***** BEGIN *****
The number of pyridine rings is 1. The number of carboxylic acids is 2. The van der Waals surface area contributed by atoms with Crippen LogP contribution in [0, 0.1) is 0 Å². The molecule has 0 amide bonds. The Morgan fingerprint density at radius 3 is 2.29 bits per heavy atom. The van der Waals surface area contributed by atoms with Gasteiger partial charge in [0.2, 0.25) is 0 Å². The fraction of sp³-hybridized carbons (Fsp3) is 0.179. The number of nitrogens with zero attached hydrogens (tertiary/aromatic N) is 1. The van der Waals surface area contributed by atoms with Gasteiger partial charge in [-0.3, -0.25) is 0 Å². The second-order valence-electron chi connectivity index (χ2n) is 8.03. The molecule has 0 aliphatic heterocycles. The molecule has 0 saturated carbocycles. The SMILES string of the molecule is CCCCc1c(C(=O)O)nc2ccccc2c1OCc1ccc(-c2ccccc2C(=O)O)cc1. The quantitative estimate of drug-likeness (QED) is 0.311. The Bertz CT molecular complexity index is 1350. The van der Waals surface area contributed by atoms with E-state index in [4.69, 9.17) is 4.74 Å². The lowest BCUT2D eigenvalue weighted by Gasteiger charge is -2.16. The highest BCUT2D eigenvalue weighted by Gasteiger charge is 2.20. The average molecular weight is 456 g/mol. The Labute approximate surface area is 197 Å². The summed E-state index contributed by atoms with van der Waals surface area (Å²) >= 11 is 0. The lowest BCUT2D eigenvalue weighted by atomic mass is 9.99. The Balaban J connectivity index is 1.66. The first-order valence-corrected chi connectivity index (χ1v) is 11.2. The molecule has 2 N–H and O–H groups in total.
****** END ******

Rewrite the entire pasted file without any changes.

The number of pyridine rings is 1. The number of carboxylic acids is 2. The van der Waals surface area contributed by atoms with Crippen LogP contribution in [0, 0.1) is 0 Å². The molecule has 0 amide bonds. The Morgan fingerprint density at radius 3 is 2.29 bits per heavy atom. The van der Waals surface area contributed by atoms with Gasteiger partial charge in [0.2, 0.25) is 0 Å². The fraction of sp³-hybridized carbons (Fsp3) is 0.179. The number of nitrogens with zero attached hydrogens (tertiary/aromatic N) is 1. The van der Waals surface area contributed by atoms with Gasteiger partial charge in [-0.3, -0.25) is 0 Å². The second-order valence-electron chi connectivity index (χ2n) is 8.03. The molecule has 0 aliphatic heterocycles. The molecule has 0 saturated carbocycles. The SMILES string of the molecule is CCCCc1c(C(=O)O)nc2ccccc2c1OCc1ccc(-c2ccccc2C(=O)O)cc1. The quantitative estimate of drug-likeness (QED) is 0.311. The Bertz CT molecular complexity index is 1350. The van der Waals surface area contributed by atoms with E-state index in [4.69, 9.17) is 4.74 Å². The lowest BCUT2D eigenvalue weighted by Gasteiger charge is -2.16. The highest BCUT2D eigenvalue weighted by Gasteiger charge is 2.20. The average molecular weight is 456 g/mol. The Labute approximate surface area is 197 Å². The summed E-state index contributed by atoms with van der Waals surface area (Å²) >= 11 is 0. The lowest BCUT2D eigenvalue weighted by atomic mass is 9.99. The Balaban J connectivity index is 1.66. The first-order valence-corrected chi connectivity index (χ1v) is 11.2. The molecule has 2 N–H and O–H groups in total.